I realize that talking about sexual harassment is sooo ‘last year’, but there still remains a sizeable contingent of the atheist (and non-atheist) community that thinks that reports of sexual harassment at conventions is overblown, and does not merit a response or even a robust discussion. The prevailing thought repeatedly comes back to “just report it”, with the corresponding assertion that since we are not awash in reports of harassment, harassment doesn’t exist. Absence of evidence (of that specific kind) is evidence of absence, so anyone who complains about it should just STFU.
The world is fundamentally fair when it comes to reporting sexual harassment. Harassment claims are handled with appropriate gravity, and claims can be properly adjudicated according to the abundance of evidence that exists when harassment takes place. True claims are not (or very rarely) dismissed or explained away by blaming the victim. The absence of verified claims is therefore a valid indicator of the lack of real harassment. Those who speak about harassment in the absence of verifiable evidence are therefore lying in order to destroy the movement.
It does not occur to people that, because victims of harassment very rarely have video/tape recording of every interaction they’ve ever had with another person, and because harassers rarely target people when there are witnesses around, “true” harassment claims are very difficult to separate from “false” ones. As a result, the level of evidence they demand* is either by definition impossible to produce, or only possible in the most egregious of circumstances. An approach is needed that allows victims of harassment to feel comfortable that filing a report will have a meaningful result, rather than triggering an avalanche of suspicion and victim blaming.
The “just report it” response breaks down even further when issues of power and authority are involved, as we have seen recently.
But maybe mine is not the word you want to take for it:
As I went through school and university, I worked in lots of places; a shop, a warehouse, a taxi dispatch office, a burger van, several newsrooms. In more than one of them I found “flirty” (older, male) bosses and inappropriate comments, although thankfully I can’t remember anyone trying to touch me up, or worse.
Did I say anything? Yes, I grumbled to other people at the same level as me. To the “authorities”? No. Who are these mysterious authorities? In many places, the groper is the ultimate authority: he is the boss, and there’s no one to complain to about him. The police? Come off it. They are obviously the people to report serious sex assault allegations to, but what can they reasonably be expected to do about derogatory comments, touching employees up by the photocopier, or after the Christmas drinks party? If you’re young – your parents? Hell no. Who wants to talk to their parents about sex?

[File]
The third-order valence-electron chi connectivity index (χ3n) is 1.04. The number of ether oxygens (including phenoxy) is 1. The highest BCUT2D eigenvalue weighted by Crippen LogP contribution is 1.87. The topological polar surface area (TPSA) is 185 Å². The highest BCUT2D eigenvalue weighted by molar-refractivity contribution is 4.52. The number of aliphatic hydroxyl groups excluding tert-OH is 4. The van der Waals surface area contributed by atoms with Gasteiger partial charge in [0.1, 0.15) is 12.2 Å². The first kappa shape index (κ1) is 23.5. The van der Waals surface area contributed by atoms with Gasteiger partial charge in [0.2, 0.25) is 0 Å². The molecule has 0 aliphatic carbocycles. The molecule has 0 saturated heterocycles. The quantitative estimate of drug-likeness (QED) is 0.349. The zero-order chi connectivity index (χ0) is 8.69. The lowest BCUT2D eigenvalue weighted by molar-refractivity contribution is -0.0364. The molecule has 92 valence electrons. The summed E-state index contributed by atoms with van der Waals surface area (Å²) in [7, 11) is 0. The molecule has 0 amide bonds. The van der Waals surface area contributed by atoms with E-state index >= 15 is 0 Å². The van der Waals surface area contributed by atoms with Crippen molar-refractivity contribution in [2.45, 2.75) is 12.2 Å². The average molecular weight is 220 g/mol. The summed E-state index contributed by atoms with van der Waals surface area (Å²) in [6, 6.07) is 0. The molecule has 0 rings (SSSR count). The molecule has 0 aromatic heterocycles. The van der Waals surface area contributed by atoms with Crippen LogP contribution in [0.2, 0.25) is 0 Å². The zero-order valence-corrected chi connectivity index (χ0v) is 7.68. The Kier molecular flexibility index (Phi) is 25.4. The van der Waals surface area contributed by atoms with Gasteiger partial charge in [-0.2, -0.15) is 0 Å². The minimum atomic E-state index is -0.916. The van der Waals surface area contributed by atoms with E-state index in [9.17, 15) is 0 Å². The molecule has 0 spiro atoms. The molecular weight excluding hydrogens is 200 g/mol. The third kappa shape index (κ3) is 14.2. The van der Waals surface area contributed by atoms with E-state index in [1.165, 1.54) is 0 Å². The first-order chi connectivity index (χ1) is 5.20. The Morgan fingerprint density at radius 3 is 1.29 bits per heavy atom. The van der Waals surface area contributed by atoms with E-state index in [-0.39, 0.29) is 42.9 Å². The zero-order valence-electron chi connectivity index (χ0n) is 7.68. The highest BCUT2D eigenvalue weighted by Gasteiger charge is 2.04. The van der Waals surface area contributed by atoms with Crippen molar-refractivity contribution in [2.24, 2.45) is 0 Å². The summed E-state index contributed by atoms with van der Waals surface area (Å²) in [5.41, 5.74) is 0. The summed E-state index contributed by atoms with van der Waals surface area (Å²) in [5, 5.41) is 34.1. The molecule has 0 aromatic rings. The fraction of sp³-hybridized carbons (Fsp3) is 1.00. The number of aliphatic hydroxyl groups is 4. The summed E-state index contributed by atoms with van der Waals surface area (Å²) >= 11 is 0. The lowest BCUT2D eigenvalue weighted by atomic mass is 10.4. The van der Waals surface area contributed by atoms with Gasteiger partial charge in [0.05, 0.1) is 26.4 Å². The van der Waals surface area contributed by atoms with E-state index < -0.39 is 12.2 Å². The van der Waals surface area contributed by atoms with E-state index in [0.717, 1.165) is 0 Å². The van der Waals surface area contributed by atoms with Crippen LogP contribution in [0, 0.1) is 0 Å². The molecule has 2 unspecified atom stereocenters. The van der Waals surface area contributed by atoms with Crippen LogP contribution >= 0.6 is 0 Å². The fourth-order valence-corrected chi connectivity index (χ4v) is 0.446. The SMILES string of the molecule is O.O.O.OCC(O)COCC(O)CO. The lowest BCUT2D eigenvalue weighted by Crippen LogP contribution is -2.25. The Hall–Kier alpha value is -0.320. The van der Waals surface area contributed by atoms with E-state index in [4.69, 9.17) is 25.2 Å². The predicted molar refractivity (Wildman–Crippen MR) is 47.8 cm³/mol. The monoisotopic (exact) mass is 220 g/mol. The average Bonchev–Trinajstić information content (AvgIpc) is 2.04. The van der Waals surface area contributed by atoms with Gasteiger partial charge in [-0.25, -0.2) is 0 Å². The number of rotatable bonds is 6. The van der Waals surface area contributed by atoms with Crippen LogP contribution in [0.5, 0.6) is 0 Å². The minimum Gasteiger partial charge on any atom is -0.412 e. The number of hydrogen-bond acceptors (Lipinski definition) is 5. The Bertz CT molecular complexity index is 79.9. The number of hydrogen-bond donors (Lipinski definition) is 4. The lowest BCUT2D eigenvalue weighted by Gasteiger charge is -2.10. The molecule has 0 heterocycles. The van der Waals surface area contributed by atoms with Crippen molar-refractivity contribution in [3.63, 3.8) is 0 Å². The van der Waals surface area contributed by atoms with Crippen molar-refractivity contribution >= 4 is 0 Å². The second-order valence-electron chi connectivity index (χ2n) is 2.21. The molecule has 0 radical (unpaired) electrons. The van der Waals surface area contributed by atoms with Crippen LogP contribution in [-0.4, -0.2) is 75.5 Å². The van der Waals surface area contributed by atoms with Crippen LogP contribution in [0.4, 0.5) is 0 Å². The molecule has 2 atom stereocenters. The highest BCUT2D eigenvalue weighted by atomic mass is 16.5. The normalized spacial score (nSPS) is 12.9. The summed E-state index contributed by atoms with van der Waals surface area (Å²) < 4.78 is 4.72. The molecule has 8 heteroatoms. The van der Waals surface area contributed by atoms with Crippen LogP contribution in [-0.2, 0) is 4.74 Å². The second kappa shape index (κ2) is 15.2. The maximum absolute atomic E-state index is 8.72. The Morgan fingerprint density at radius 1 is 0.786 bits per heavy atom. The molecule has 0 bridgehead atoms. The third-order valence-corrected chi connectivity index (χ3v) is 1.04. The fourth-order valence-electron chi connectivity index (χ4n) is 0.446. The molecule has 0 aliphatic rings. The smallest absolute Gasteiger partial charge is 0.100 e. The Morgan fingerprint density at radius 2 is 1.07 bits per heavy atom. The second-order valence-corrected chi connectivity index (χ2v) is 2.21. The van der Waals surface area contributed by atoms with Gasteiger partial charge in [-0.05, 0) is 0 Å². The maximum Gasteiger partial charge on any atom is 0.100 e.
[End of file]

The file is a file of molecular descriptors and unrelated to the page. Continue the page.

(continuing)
Allegations of sexual harassment are so difficult to deal with because they are about two things: hierarchy, and shame. Whistleblowers are often incredibly badly treated – even when they have sheaves of documents to prove wrongdoing. Imagine being a whistleblower when you know that half your listeners don’t think that being patted on the leg sounds like such a big deal, anyway.
At the risk of posting the entire article (and therefore being a terrible blogger, apparently), there are a couple of paragraphs that absolutely bear reading and internalizing:
Meanwhile, as a woman in the workplace, one of the safest strategies to pursue is to deny your gender entirely. Be one of the boys. Watch your every move, and every outfit, so that you can never be accused of using your femininity to get ahead. Because the same people who don’t take harassment allegations seriously are also those who think that young women have it easy, being able to flirt with the boss. They don’t see that those two things are sides of the same coin: reflections of workplaces where the power is concentrated in the hands of older men.
When pretending not to be a woman seems to be the best way to be treated as well as a man, complaining about harassment would break the spell. Suddenly, you are exposed: you have drawn attention to your female body. It would be, more than anything else, embarrassing. Demeaning. Shameful. Even if you’re saying “he touched my breast”, you’re still talking to total strangers about your breasts. Most of us are fairly reluctant to do that in public.
Is it universally the case that women hide their femininity and consequently underreport harassment to fit in to the workplace environment (or, as the case may be, an atheist meetup)? Absolutely not. But it is sometimes the case? Absolutely. Can we make adjustments to how we behave and how we write policies to ensure that both groups are comfortable? Yes, and we fucking should. The status quo of “either just report it (with extensive documentation to prove that you’re not lying) or STFU” is not sustainable, nor is it ethically justifiable. It is merely a way of ensuring that those who currently feel uncomfortable remain so indefinitely.
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*I once had a commenter who suggested (seriously) that we empanel a jury of people to interrogate victims of harassment to determine whether they were lying.